Very obviously the Authorities will sit on the decision until after the date of the meeting in most cases and then say Very Sorry. Power corrupts.

          • Linus

            Not if they have a legal obligation to reply within a two week period.

            Interesting attitude towards authority revealed by your use of capitalization…

          • Anton

            It was deliberate and it was sarcasm, Linus. I am a nonconformist!

    • DanJ0

      I doubt it. The CLC and its pet human rights lawyer will bring a case to court, trumpeted by the Christian Institute, and lose like they do most of their persecution-claim cases. The Government will simply issue platitudes to Christians at various points and carry on regardless with whatever they’re doing.

  • cacheton

    ‘…is it to become an offence to preach the unequitable, intolerant and disrespectful gospel that salvation is to be found in Christ alone?’

    Yes.
    But all you would have to do is take out the word ‘alone’.
    And who is going to vet the lectionary bible readings before church every Sunday? Or do those not count?

    • Dominic Stockford

      But take out the word ‘alone’ and it isn’t the gospel.

      • cacheton

        Interpret the bible literally and you fail to benefit from its spiritual insights. Not benefiting from the spiritual insights defeats the object of having a bible in the first place.

    • Shadrach Fire

      If it is Sunday School, will that fall within the requirements?

  • carl jacobs

    This is an old tactic. Pass a law with broad scope to criminalize pretty much whatever the Gov’t desires, and then use selective prosecution to enforce the Law against whomever the villain du jour happens to be. A law once enacted becomes a tool of the state – no matter who controls the state. So assurances given about who will be affected by this law are meaningless. Even if the assurances are true today, there is no guarantee who will use the Law tomorrow.

  • educynic

    There is an unholy alliance of anti-Christian forces. The secular state has used the equality agenda to encourage ‘other faiths’ and marginalise Christianity. Even now the metroplitan elite sees not with whom it sups.

    The proper reluctance of Christian schools to discuss some detailed aspects of sexual activity is compared with the flagrent lawlessness of the Trojan Horse schools and both are labelled ‘anti-British’.

    We know how such a law would be implemented – like current laws about hate speech, which occasion peremptory arrest of lone Christian preachers with old fashioned views about sex, whilst giving the full freedom of the human rights machinery to much more threatening utterances.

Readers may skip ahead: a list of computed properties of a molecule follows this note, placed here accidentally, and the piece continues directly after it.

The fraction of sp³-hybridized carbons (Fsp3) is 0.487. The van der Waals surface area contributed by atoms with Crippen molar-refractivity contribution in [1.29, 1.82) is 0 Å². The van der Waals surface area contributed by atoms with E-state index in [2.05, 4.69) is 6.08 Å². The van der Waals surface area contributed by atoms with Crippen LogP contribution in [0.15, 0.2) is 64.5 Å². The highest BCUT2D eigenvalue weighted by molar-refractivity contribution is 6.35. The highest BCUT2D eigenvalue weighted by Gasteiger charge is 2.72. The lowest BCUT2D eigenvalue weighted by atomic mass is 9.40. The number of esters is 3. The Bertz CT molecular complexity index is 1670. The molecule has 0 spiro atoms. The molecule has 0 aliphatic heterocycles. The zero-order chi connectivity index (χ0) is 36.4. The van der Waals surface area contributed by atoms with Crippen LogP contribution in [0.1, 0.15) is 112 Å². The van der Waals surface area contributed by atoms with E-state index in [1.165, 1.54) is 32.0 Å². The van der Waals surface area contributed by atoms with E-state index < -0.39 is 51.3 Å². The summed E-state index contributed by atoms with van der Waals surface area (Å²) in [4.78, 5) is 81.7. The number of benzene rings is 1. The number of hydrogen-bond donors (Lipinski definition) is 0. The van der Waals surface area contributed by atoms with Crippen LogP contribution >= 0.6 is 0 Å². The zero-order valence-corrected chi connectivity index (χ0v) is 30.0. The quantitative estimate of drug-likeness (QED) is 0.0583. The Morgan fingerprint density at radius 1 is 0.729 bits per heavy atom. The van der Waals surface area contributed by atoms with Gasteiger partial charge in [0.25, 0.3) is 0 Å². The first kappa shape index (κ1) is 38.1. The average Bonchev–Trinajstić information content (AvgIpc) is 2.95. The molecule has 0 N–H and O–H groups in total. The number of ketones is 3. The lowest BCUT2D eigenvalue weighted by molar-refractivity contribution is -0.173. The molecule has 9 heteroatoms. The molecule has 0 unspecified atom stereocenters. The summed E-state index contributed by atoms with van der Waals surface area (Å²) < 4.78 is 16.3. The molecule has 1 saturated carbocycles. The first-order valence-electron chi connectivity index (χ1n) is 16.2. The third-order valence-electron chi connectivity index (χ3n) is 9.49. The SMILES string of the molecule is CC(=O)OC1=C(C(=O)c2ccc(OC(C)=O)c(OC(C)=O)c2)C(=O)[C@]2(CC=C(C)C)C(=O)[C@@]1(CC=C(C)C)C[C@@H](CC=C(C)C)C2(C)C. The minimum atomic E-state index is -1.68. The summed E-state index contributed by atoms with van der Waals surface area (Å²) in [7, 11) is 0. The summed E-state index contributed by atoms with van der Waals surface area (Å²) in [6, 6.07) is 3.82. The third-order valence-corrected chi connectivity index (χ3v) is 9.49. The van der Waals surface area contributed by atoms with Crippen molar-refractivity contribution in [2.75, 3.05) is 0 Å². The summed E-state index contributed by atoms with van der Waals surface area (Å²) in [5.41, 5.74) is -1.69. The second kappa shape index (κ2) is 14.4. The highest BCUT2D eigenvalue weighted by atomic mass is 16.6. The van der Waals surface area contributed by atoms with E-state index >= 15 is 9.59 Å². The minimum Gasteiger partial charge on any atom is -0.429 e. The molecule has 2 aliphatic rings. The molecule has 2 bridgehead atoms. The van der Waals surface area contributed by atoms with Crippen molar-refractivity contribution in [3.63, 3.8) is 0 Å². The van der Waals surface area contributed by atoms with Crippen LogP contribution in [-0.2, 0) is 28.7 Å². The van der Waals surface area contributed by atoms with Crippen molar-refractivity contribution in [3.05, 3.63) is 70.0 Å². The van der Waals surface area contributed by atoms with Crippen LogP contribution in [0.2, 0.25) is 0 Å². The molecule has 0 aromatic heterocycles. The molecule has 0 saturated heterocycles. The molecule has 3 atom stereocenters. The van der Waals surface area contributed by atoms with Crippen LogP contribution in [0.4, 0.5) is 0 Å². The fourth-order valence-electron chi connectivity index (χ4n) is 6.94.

• Graham Wood

      I’m sure that the irony of this situation will not be lost on you! In this year when we remember the 800 years of the existence of our great charter of our liberties in the Magna Carta, our
      muddle- headed government should fly in its face with yet more repressive laws on free speech.
      “Wherefore we will and firmly command that the Church of England shall be free, and that the men in our kingdom shall have and hold all the aforesaid liberties, rights, and concessions……
      for themselves and their heirs in all things and places forever”

    • ‘Unholy alliance of anti-Christian forces’

      Isn’t that what we should expect in the Last Days?

      • Linus

        And the Lamb opened the seventh seal, and was immediately set upon by OFSTAPO (OFfice of STAndards in Public Oratory) inspectors demanding a written transcript and threatening prosecution for defamatory remarks about Jews, gays, atheists and Iraqi asylum seekers forced into the sex trade by social isolation and poverty (otherwise known as the whore of Babylon)…

        ROFL! Now there’s a Bible revision I could support!

        • The Explorer

          Fortunately, though, it was the end of the world; so all the OFSTAPO Inspectors, OFSTED Inspectors and other branches of the Thought Police were cast together into the Lake of Fire: where they were tormented for ever and ever with endless replays of Party Political Broadcasts.

  • Linus

    Also, it’s pretty clear that the man with the big megaphone in the illustration that accompanies this post is a Christian. Look at his conservative suit and general air of disapproval and anger at the state of the world around him.

    The little guy is probably gay. His hair is fashionably gelled and his trouser length and informal clothing suggest a young man. And as we know, virtually none of today’s youth are Christians.

    • Anton

      The right to bare arms?

    • Actually, the loud mouth looks more like an aged Peter Mandelson who has been missing his regular gym sessions. If only we could see the colour of his socks. He’s probably had a row with Reinaldo Avila da Silva over carpets or curtains and been told to be quiet, so is venting his frustration.